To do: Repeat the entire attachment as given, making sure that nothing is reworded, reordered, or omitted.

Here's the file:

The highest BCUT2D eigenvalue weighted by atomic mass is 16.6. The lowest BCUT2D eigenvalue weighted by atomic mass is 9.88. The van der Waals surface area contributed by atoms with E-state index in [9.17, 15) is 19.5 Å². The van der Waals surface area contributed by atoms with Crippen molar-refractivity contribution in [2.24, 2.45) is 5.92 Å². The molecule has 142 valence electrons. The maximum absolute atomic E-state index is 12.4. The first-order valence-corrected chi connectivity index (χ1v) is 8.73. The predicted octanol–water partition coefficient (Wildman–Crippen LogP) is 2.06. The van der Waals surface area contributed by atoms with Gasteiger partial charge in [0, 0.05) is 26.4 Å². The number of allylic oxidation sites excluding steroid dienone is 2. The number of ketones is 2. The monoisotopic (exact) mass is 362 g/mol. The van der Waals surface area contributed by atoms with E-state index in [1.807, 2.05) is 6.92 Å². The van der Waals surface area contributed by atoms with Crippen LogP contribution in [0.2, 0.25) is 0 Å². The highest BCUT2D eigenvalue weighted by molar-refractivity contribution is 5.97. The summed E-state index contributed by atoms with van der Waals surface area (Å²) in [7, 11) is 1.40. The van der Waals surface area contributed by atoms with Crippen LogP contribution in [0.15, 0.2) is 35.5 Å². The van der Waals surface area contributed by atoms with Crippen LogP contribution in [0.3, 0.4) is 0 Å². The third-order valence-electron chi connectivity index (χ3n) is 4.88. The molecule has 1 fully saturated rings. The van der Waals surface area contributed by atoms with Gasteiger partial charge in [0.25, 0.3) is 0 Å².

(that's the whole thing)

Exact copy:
The highest BCUT2D eigenvalue weighted by atomic mass is 16.6. The lowest BCUT2D eigenvalue weighted by atomic mass is 9.88. The van der Waals surface area contributed by atoms with E-state index in [9.17, 15) is 19.5 Å². The van der Waals surface area contributed by atoms with Crippen molar-refractivity contribution in [2.24, 2.45) is 5.92 Å². The molecule has 142 valence electrons. The maximum absolute atomic E-state index is 12.4. The first-order valence-corrected chi connectivity index (χ1v) is 8.73. The predicted octanol–water partition coefficient (Wildman–Crippen LogP) is 2.06. The van der Waals surface area contributed by atoms with Gasteiger partial charge in [0, 0.05) is 26.4 Å². The number of allylic oxidation sites excluding steroid dienone is 2. The number of ketones is 2. The monoisotopic (exact) mass is 362 g/mol. The van der Waals surface area contributed by atoms with E-state index in [1.807, 2.05) is 6.92 Å². The van der Waals surface area contributed by atoms with Crippen LogP contribution in [0.2, 0.25) is 0 Å². The highest BCUT2D eigenvalue weighted by molar-refractivity contribution is 5.97. The summed E-state index contributed by atoms with van der Waals surface area (Å²) in [7, 11) is 1.40. The van der Waals surface area contributed by atoms with Crippen LogP contribution in [0.15, 0.2) is 35.5 Å². The van der Waals surface area contributed by atoms with Crippen LogP contribution in [0.3, 0.4) is 0 Å². The third-order valence-electron chi connectivity index (χ3n) is 4.88. The molecule has 1 fully saturated rings. The van der Waals surface area contributed by atoms with Gasteiger partial charge in [0.25, 0.3) is 0 Å².